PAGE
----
What Does BIPOC Stand For?

BIPOC stands for Black, Indigenous, and People of Color.

Black Lives Matter Protests: What Does BIPOC Stand For? Rob Marmion / 123RF

As we educate ourselves more on systematic racism and police brutality in our country, there are new words, phrases and acronyms we are hearing, like BIPOC, that are important to understand. 

Wednesday, June 3 begins the second solid week of civil rights protests following the police killing of George Floyd in Minneapolis. Floyd was accused of trying to pass a counterfeit $20 bill and police were called in response. He was arrested, and officer Dererk Chauvin pinned him to the ground, prone, by kneeling on his neck. Floyd, who was handcuffed and not resisting arrest, was begging for mercy for almost 9 minutes before he died from asphyxiation, though two autopsies differ in their findings. Chauvin is now under arrest for his murder.


The resulting outcry from American citizens has been unprecedented. There are protests on-going in every state and in other countries across the world, raising the issue of racism in policing and begging for solutions to the problem. 

RELATED: Who Is Kellie Chauvin? Derek Chauvin's Wife Seeks Divorce After His Arrest For George Floyd's Murder


But talking about these issues can be confusing, not only because of how emotional they are but because they come with a whole new set of words, acronyms and abbreviations. You might automatically know that BLM stands for Black Lives Matter but what are the definitions of some of the other phrases? For example:

What does BIPOC stand for?

A movement as old as civil rights is bound to have its own vocabularly.

If you are new to reading coverage of social justice movements, some of the jargon and acronyms may be hard to decipher. For example, you might be clear that racism is the belief that one person's race or ethnicity makes them superior to people of other races or ethnicities. But you may not be familiar with the term anti-racist, which is the effort to dismantle systems of racist thinking, policy, and institutions. (The book How To Be An Anti-Racist by Ibram X. Kendi is a great explainer of all of this.) 

There isn't anything wrong with not knowing all of this already, just like there is no shame in having to catch up with all the medical jargon we had to learn during this pandemic.


What does BIPOC mean specifically?

BIPOC stands for Black, Indigenous, and People of Color. According to the BIPOC project, the terms were linked together deliberately. "We use the term BIPOC to highlight the unique relationship to whiteness that Indigenous and Black (African Americans) people have," they explain. "Which shapes the experiences of and relationship to white supremacy for all people of color within a U.S. context."

RELATED: How To Protest Safely During A Pandemic

What do they mean by white supremacy?

It's very easy to feel anger at the term white supremacy because it conjures visions of KKK members in white hoods burning crosses. But the BIPOC project is using it to describe the fact that America was constructed on the idea that white people were the most powerful group. Just look back at our founding documents for proof; the Constitution originally only counted each Black person — most of whom were enslaved at that time — as 3/5 of a person. Even today, we only have 56 Black people in Congress and only 43 Hispanic people. And this is the most racially and ethnically diverse Congress in the history of the United States.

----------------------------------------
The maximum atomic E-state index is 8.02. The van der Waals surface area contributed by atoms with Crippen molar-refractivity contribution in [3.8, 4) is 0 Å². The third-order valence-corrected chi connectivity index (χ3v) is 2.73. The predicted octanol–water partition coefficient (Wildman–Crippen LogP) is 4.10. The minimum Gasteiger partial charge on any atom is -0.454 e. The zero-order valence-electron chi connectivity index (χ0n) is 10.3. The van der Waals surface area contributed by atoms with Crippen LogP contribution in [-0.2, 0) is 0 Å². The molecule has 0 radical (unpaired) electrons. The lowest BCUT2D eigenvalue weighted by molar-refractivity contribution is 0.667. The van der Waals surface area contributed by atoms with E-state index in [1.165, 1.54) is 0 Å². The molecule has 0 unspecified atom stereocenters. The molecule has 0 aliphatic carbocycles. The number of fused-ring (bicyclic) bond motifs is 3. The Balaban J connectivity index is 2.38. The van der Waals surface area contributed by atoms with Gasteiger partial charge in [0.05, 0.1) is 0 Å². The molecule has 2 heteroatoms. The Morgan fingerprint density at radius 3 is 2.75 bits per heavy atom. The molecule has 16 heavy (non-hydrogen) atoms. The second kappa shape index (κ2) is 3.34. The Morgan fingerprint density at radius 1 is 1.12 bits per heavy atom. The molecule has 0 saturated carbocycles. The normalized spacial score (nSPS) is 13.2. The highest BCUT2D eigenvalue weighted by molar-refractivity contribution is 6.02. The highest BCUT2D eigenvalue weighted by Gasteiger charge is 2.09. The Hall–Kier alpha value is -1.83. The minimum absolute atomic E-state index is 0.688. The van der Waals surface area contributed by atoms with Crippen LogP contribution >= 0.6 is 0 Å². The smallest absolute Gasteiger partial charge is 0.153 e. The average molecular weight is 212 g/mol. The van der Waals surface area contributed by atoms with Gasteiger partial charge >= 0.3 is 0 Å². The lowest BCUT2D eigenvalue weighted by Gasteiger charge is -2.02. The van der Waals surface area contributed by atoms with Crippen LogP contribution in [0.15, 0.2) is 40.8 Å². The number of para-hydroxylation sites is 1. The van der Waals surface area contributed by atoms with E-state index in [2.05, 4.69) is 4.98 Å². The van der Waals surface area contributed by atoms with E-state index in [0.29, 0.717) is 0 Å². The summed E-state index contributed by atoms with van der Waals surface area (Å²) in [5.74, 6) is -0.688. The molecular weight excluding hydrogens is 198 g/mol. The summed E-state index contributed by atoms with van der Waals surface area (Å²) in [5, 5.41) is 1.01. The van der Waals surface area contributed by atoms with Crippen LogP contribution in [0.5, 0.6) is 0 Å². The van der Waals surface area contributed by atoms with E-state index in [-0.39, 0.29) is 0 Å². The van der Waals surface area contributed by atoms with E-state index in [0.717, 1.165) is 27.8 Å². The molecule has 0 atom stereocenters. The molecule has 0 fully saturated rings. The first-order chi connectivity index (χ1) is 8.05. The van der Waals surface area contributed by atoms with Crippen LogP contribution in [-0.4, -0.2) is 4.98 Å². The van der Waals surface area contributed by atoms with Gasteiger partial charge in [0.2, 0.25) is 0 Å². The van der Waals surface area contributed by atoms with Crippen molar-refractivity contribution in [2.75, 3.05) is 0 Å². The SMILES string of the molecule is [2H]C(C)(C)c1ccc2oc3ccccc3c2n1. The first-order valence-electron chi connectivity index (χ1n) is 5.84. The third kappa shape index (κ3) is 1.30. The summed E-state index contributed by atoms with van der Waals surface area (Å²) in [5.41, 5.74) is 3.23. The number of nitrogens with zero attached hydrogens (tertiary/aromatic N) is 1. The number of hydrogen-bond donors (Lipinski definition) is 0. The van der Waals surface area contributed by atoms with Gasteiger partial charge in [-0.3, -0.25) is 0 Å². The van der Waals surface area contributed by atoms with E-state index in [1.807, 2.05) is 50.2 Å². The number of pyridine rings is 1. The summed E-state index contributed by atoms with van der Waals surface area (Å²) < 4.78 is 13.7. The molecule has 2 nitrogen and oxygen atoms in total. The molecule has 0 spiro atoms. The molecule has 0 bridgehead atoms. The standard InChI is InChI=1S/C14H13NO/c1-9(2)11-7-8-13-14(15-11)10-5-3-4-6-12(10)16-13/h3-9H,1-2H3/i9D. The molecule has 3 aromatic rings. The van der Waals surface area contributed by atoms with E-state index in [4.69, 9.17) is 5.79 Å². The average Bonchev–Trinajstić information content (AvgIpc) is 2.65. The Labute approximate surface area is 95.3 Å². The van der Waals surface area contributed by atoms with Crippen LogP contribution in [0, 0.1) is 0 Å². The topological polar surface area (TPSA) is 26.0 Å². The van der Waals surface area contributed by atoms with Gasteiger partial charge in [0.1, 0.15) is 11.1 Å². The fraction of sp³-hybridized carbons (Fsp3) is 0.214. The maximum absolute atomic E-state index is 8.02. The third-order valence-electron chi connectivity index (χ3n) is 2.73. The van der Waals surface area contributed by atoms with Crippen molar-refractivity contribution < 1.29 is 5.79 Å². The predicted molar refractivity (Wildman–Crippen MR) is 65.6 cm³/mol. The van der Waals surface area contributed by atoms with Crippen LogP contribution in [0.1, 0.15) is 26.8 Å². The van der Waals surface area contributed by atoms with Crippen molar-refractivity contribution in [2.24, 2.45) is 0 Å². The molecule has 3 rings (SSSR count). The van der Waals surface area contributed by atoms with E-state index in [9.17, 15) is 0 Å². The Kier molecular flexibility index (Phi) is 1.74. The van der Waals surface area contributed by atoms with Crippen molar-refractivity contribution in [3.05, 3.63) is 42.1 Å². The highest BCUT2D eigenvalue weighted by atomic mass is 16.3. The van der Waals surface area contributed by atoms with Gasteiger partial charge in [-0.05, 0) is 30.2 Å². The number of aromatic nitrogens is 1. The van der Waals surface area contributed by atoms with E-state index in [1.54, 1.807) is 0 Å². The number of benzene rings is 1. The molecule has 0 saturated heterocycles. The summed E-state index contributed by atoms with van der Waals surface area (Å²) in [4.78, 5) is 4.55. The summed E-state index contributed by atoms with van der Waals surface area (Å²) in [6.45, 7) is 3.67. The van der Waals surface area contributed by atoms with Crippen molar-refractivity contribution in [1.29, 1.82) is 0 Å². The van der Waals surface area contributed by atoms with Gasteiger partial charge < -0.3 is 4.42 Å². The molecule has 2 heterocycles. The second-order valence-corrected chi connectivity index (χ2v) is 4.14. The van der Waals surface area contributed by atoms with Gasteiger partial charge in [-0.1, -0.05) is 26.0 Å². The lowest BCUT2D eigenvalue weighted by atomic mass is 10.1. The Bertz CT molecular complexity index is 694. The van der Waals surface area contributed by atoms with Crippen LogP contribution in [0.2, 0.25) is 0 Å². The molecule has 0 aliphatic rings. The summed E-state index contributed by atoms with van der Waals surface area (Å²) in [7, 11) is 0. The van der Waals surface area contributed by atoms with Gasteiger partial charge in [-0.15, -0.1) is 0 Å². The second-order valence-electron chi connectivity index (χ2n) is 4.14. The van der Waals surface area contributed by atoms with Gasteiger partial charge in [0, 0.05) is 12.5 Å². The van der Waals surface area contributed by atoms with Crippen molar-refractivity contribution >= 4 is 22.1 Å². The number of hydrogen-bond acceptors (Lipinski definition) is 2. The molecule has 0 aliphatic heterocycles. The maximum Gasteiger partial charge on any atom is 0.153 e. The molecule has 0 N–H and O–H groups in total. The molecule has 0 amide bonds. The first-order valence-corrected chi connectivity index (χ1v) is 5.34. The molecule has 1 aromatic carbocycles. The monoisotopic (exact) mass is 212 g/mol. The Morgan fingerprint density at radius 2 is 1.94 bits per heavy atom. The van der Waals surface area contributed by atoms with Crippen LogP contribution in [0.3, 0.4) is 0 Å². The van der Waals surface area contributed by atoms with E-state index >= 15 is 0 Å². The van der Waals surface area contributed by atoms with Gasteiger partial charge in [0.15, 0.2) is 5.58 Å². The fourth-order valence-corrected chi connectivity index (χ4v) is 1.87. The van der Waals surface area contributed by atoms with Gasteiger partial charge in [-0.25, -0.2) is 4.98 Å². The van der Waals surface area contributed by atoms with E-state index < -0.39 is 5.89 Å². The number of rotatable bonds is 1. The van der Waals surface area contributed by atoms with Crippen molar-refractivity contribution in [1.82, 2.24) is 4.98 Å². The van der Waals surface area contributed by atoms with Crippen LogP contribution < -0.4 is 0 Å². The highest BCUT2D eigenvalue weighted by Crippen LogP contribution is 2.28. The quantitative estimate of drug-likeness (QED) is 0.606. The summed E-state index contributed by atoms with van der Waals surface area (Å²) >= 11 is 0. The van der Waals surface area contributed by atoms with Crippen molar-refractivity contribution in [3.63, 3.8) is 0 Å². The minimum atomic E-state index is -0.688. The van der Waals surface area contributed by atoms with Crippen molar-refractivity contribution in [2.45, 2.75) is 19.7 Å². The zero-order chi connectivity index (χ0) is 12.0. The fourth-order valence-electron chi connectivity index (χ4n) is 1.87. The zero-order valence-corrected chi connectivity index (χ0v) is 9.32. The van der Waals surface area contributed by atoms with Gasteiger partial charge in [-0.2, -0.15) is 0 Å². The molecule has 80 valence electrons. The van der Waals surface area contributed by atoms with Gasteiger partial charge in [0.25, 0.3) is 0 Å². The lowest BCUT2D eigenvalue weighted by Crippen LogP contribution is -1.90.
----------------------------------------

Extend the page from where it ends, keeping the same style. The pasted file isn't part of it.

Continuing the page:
We have made progress over the centuries but we still have further to go in distributing power equally. 

What does Indigenous mean in this context?

Because BIPOC refers to the U.S. context, Indigenous means any of the descendants of the populations of people who lived here before European colonization. That includes the people we typically call Native Americans but also includes the Indigenous peoples from all over North, Central and South America who have migrated into the U.S.

Indigenous people have suffered from marginalization through official policy as well as cultural erasure through the way the entertainment industry depicts them. Artist and activist Gregg Deal says, “It’s unique for an Indigenous person to tell their own stories from their perspectives. It’s not just about the story, but it’s about the way that Indigenous people are often waiting for value to be placed on their story, which oftentimes has a Western context to it. It’s that Kevin Costner, Johnny Depp, Daniel Day-Lewis, Adam Sandler bridge that is meant to add value to Indigenous stories so the rest of the world cares."


What about the rest of People Of Color?

Black, Indigenous, and Hispanic people aren't the only non-white people in America. There are millions of people with non-European heritage in America. This country has welcomed immigrants from Asia, the Middle East, Caribbean nations, Pacific islanders, and people from India and Pakistan, just to name a few. All of them can tell stories of suffering from the effects of racism and their stories are just as meaningful and important as the people who were descended from the original occupants of the continent and those who were brought here on slave ships. 

Are there ways to learn more about all of this?


There are countless great books and websites that can teach us all about the work on various civil rights fronts. This link leads to one document listing resources from books to podcasts that talk about ways to be anti-racist and learn the history of BIPOC people in America. 

Rebekah Kuschmider has been writing about celebrities, pop culture, entertainment, and politics since 2010. She is the creator of the blog FeminXer and she is a cohost of the weekly podcast The More Perfect Union.